On our cut-flower farm, fall is the season for new beginnings. After a long hot growing season, we are ready to move on to the promise of a spring full of beautiful flowers. Most people think of spring as the season of fresh starts and this is true for us also. But we have learned that, in order to have that wonderful spring surprise, we start the flowers in the fall, early winter and very early spring. These are the best times to plant a group of flowers known as hardy annuals so that they will be ready to burst into bloom at the first signs of spring, when night temperatures are still dipping low and the days have just begun to warm.
Sweet Peas, Bells of Ireland, Snapdragons, Sweet Williams, Bachelor Buttons, Larkspur, and so many other spring-blooming flowers are hardy annuals. They are so well known, so beloved, and yet so misunderstood. When planted after spring arrives, there is little time for them to get established before the pressure of producing blooms begins. Then as the season of spring rolls into summer, the heat starts and the plants suffer prematurely from puniness, disease and pests. Planting in the fall, winter, or very early spring gives hardy annuals ample time to become established. Because they survive cold temperatures, they have time to develop the strong root system they need to perform well into summer.
The spring bloomers that belong to this group are early magnets for pollinators and other beneficial insects. Having blooms in your garden as early as possible jump starts your garden on the way to establishing an army of warriors to work for you. The population of beneficial insects on our farm is crazy high because we use no chemicals and have permanent plantings for them to overwinter in.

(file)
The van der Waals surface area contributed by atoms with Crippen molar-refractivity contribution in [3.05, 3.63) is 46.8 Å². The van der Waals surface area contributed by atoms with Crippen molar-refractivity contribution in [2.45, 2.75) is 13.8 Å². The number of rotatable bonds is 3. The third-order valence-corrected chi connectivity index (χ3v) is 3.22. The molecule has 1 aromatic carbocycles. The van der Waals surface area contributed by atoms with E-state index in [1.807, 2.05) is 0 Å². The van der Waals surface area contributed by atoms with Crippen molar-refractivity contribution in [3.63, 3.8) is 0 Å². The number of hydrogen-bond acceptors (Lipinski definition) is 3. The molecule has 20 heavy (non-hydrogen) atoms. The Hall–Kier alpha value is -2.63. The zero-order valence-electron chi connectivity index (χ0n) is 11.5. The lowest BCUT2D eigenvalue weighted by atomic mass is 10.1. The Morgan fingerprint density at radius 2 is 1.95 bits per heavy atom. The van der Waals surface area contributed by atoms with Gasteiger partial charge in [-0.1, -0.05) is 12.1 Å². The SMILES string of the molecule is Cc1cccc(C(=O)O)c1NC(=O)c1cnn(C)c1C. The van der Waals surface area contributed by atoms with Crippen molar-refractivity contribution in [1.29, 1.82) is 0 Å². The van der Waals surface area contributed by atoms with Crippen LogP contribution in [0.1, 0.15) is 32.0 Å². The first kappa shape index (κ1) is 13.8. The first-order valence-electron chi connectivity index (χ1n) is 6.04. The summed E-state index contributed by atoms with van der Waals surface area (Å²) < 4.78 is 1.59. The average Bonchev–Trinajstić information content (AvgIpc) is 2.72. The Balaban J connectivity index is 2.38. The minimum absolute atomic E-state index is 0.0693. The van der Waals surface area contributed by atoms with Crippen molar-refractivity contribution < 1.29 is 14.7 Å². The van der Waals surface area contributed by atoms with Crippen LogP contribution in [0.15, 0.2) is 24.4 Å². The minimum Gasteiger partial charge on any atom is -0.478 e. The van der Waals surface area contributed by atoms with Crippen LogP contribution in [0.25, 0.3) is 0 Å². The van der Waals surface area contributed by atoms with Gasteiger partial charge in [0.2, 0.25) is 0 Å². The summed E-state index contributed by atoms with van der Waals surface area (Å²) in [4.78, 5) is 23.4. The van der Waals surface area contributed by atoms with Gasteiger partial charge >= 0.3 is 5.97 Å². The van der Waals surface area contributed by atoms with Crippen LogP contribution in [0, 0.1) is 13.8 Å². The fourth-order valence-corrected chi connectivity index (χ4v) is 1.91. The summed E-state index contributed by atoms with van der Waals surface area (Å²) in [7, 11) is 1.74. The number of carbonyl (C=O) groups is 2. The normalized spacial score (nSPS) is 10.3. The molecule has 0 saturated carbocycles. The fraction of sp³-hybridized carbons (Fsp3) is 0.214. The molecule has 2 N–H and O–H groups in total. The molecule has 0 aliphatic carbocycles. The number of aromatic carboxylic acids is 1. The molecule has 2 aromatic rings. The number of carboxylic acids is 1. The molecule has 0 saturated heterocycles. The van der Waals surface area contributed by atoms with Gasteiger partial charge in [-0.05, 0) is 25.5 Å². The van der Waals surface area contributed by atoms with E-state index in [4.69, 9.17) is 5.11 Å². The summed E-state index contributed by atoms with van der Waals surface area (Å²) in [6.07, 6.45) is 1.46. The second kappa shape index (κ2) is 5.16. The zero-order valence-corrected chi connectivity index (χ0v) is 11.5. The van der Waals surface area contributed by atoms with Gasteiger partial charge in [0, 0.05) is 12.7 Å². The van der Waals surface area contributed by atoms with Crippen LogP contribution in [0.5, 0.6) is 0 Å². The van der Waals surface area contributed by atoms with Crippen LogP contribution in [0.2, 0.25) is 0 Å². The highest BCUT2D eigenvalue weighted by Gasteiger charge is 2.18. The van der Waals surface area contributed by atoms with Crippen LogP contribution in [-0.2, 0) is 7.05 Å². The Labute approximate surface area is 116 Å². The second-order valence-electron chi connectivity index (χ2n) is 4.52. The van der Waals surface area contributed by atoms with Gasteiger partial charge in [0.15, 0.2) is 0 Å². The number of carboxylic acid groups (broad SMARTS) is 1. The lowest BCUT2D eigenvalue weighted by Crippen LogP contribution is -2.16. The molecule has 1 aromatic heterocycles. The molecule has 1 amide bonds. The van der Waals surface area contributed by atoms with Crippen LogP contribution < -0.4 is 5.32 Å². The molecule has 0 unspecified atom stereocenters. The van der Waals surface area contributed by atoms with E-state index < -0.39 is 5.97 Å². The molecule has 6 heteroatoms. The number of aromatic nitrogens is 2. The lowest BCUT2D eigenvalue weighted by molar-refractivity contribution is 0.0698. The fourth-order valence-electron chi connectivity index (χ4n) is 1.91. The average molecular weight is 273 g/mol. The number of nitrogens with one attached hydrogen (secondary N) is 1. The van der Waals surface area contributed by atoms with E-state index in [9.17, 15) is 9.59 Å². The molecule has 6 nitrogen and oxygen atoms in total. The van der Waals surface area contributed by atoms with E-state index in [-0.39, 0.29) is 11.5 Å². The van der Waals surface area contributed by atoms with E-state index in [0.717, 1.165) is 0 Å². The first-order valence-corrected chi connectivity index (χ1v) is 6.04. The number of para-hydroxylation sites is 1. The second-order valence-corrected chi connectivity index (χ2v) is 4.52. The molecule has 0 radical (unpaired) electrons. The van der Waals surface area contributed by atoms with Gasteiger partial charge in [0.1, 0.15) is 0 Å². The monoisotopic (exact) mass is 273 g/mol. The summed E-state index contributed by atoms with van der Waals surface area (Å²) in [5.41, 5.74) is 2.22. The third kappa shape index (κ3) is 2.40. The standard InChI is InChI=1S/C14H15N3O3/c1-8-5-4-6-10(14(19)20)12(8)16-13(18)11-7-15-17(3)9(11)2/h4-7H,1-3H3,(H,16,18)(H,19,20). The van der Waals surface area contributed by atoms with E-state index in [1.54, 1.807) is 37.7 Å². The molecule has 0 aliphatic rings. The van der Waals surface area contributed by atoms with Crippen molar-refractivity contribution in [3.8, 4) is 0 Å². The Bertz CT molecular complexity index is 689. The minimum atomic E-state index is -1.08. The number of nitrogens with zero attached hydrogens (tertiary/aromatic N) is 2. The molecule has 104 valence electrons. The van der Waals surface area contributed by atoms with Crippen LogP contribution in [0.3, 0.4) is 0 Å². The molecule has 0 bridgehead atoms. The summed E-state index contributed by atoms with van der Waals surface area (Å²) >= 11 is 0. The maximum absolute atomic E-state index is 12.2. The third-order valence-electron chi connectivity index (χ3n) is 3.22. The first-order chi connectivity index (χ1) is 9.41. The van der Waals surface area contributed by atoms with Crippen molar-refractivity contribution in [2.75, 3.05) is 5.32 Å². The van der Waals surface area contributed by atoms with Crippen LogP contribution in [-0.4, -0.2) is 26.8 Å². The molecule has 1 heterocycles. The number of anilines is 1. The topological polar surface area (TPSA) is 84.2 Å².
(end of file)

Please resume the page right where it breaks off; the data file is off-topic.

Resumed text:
While flowers in the garden furnish food and habitat for thousands of beneficial creatures, their ultimate end is hopefully in a vase with their toes in fresh clean water, making somebody happy. When I began growing cut flowers commercially in 1998, I was surprised at the way people responded to a beautiful bunch of cut flowers. But now, 15 years later, I know that’s what flowers do to people. Men and women, young and old–there isn’t anyone immune to the delight of home-grown garden flowers.
What are the sweetest gifts of this hardy annual garden for those who plant and tend them? For me it is the anticipation: waiting, watching, and wondering — and, I confess, a bit of worrying — even after having planted like this for all these years. But then come the warm days of early spring; flower stalks filled with buds start reaching up from well-established plants. And then they bloom.
The sweetest of all is that you will have flowers to share. Cutting flowers from this garden once a week is essential to keeping the garden producing more fresh flowers. The abundant bounty provides a gift like no other. While picking up a bouquet at a store and giving it as a gift is thoughtful, how much more so is a bouquet that you grew and tended yourself.
The dreamiest part of cool season hardy annual gardening?
- You plant when little else is going on in the garden.
- Temperatures are cooler—nice for the gardener.
- Many of these plants prefer to have their seeds planted directly in the garden.
- Rain is normally abundant during planting times.
- Disease and pest pressures are minimal.
- Many come into bloom during the season flowers are most anticipated—spring.
And, oh yeah, this garden is practically maintenance free as it produces some of the most beautiful and most beloved flowers. After you have tried it, you will wonder, why didn’t I start growing hardy annuals sooner? Don’t miss the opportunity to garden in the forgotten seasons.
Lisa Mason Ziegler is a commercial cut-flower farmer in Newport News, Virginia; she lectures and writes about organic and sustainable cut-flower gardening. You can email Lisa, call her at 757-877-7159 or visit her website.
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